Heriot-Watt University crest

Research

SJG Home
SJG Research
CD3 Scattering
CN reactions
Cl trajectories
H+D2 QCT
SJG Publications


Chemical Dynamics Home
Research Themes
People
Jobs
Links

Last updated
March 2017

CD3 scattering dynamics project image

CN reactions in solution logo

Cl + CH4 molecules on PES Tug-of-War inelatic scattering snapshot
small laserThe mechanisms of the experimentally investigated atom + molecule reactions are also examined theoretically, using Quasi-Classical trajectories both on-the-fly and on ab initio potential energy surfaces.




The Theoretical Study of Reaction Mechanisms

The mechanisms of a variety of atom + molecule reactions are studied using Quasi-Classical trajectories on ab initio potential energy surfaces and by velocity map imaging experiments. Reaction systems currently under study are listed below.

Tug-of-War inelastic collisions in the H + D2 reaction

This work has been carried out with Eckart Wrede and in collaboration with the group of Richard N. Zare and their reaction dynamics experiment. Trajectory movies of this molecular tug-of-war which can be seen here.

This work has been published in the journal Nature: "Vibrational excitation through tug-of-war inelastic collisions."
S. J. Greaves, E. Wrede, N. T. Goldberg, J. Zhang, D. J. Miller, R. N. Zare, Nature, 454 88–91, 3 July 2008.

See also the press release on the University of Bristol home page, here and the story on the School of Chemistry news site.

Further analysis of the tug-of-war mechanism in the hydrogen exchange reaction was presented at the recent dynamics of molecular collisions meeting (DMC) in Snowbird, UT. The poster presented can be found here (1.7MB).

New, unexpected, and dominant reactive mechanisms in the hydrogen exchange reaction

This work was carried out with Eckart Wrede and published in the Journal of Chemical Physics here with a companion paper here . The supporting website, with animated examples of the trajectories can be found here.


  1. Vibrational excitation through tug-of-war inelastic collisions.

    S. J. Greaves, E. Wrede, N. T. Goldberg, J. Zhang, D. J. Miller, R. N. Zare

    Nature, 454 88–91, (2008).

    doi:10.1038/nature07079

  2. New, unexpected, and dominant mechanisms in the hydrogen exchange reaction

    S. J. Greaves, D. Murdock, E. Wrede, S. C. Althorpe,

    J. Chem. Phys., 128 164306 (2008).

    doi:10.1063/1.2902972

  3. A quasiclassical trajectory study of the time-delayed forward scattering in the hydrogen exchange reaction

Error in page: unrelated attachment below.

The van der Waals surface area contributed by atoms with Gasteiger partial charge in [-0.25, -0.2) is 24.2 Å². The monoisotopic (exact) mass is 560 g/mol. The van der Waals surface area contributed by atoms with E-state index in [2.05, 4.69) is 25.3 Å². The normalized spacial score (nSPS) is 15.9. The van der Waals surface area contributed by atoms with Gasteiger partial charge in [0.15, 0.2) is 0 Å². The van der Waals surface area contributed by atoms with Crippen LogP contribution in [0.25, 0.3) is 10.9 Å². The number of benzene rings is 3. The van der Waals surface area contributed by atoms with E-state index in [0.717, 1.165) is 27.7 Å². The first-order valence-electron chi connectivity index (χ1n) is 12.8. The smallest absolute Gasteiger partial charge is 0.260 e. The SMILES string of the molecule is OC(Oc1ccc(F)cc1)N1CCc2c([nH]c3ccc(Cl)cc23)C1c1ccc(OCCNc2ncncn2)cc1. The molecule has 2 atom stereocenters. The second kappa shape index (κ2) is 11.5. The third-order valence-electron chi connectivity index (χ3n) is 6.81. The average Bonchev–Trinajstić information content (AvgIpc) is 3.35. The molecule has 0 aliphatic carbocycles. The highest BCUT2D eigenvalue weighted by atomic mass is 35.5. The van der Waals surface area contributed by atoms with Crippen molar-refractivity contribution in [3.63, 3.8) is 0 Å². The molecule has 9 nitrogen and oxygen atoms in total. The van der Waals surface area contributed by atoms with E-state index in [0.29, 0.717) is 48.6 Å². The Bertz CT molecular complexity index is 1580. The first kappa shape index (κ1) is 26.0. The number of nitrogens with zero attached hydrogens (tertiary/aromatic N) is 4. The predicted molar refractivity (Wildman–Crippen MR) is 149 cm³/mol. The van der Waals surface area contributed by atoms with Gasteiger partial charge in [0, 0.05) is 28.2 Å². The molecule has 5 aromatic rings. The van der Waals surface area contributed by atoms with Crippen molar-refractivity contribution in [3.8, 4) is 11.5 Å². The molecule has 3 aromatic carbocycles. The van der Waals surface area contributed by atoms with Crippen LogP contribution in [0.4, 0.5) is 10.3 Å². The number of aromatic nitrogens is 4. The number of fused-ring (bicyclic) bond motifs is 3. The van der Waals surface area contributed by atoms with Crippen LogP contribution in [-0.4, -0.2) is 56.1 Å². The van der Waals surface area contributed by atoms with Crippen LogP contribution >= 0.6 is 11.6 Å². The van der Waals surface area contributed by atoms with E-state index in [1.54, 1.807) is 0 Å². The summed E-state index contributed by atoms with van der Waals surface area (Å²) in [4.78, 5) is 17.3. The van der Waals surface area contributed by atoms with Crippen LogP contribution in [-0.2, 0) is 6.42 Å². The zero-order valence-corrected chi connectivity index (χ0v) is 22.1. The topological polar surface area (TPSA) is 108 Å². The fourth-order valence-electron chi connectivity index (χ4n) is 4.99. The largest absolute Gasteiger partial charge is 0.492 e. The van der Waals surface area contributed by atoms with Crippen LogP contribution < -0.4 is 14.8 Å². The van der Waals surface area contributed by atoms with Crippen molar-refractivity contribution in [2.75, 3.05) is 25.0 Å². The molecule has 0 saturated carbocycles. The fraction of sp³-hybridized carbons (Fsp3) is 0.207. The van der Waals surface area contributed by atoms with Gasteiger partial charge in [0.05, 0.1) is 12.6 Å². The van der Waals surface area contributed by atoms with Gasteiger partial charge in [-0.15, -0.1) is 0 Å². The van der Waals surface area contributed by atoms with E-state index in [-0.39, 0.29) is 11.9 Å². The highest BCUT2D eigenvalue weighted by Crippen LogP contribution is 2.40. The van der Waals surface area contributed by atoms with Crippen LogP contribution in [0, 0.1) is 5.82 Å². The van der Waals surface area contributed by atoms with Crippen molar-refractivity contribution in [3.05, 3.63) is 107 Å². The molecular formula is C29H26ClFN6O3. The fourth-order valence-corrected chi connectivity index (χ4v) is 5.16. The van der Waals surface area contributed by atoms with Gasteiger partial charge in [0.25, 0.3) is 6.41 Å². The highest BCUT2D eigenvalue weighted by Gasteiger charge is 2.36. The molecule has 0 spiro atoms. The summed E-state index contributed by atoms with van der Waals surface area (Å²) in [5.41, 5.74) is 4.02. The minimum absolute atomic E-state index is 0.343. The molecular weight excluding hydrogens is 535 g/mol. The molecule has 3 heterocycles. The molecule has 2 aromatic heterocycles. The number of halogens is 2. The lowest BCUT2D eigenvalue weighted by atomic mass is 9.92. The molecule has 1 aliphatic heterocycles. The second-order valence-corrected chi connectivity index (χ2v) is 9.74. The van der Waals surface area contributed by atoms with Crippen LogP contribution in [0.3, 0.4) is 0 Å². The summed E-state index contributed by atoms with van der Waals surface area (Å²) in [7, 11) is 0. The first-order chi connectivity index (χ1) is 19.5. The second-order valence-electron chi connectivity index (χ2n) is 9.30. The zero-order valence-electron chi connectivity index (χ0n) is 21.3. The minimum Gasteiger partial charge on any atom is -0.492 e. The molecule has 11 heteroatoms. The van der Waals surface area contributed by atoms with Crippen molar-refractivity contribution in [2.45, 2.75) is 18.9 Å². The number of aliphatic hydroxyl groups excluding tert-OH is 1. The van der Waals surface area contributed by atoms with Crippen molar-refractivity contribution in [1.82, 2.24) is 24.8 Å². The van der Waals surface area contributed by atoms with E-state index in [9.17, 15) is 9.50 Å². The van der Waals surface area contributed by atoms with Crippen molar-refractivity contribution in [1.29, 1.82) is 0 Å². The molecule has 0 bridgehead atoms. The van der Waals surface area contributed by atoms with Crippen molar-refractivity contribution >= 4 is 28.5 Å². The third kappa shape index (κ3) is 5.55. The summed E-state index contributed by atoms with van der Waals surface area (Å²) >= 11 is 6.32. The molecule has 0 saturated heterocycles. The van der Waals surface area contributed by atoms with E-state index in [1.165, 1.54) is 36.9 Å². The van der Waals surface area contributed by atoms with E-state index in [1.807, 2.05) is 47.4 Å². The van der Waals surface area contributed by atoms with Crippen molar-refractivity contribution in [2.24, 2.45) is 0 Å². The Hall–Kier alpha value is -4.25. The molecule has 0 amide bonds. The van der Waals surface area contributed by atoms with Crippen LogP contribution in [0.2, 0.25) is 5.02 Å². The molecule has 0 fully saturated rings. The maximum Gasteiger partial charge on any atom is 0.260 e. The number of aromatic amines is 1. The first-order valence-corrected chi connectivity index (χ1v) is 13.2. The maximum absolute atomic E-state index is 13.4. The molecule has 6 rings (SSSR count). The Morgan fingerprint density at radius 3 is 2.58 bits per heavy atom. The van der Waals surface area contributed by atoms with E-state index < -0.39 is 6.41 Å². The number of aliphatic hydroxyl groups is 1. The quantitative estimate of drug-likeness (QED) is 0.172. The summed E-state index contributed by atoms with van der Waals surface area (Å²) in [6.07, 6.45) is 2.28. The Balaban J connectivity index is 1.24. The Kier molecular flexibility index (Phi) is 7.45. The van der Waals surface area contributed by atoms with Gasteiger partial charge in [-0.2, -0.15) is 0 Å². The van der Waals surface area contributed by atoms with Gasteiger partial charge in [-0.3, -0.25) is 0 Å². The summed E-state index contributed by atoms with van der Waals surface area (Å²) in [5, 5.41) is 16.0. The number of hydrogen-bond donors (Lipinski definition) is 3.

S. J. Greaves, D. Murdock, E. Wrede,

    J. Chem. Phys., 128 164307, (2008).

    doi:10.1063/1.2902973


Publications Top of Page



Investigating chattering in the Cl + alkane reactions

This work, carried out in conjunction with Diego Troya, utilized the on-the-fly trajectory methodology along with a specific-reaction-parameters AM1 Hamiltonian to explore the mechanism of hydrogen abstraction in th title reaction. The intital results of this work have been published in the journal Chemical Physics Letters here, as well as a more comprehensive article in the Journal of Physical Chemistry A; doi:10.1021/jp802347v .


  1. Quasi-classical trajectory study of the dynamics of the Cl + CH4 → HCl + CH3 reaction

    S. J. Greaves, R.A. Rose, F. Abou-Chahine, D.R. Glowacki, D. Troya and A.J. Orr-Ewing,

    Phys. Chem. Chem. Phys., 13 11438–11445, (2011).

    doi: 10.1039/C0CP02694H

  2. Classical trajectory study of the dynamics of the reaction of Cl atoms with ethane,

    S.J. Greaves, A.J. Orr-Ewing and D. Troya,

    J. Phys. Chem. A, 112 9387 (2008).

    doi:10.1021/jp802347v

  3. Studying 'chattering collisions' in the Cl + ethane reaction with classical trajectories,

    S.J. Greaves, J. Kim, A.J. Orr-Ewing and D. Troya,

    Chem. Phys. Lett., 441 171 - 175 (2007).

    doi:10.1016/j.cplett.2007.05.010



Cavity ring down spectroscopy

Cavity ring down spectroscopy, a highly sensitive direct absorption technique, has been used to study the torsional motions of a prototypical molecular wire cooled in a molecular beam. This work has been published in J. Phys. Chem. A.
Details of the experimental setup can be found here, with a summary of the results here.


  1. Cavity Ring-Down Spectroscopy of the Torsional Motions of 1,4-Bis(phenylethynyl)benzene.

    S. J. Greaves, E. L. Flynn, E. L. Futcher, E. Wrede, D. P. Lydon, P. J. Low, S. R. Rutter, and A. Beeby,

    J. Phys. Chem. A, 110 2114–2121, (2006).

    doi:10.1021/jp054426h


Publications Top of Page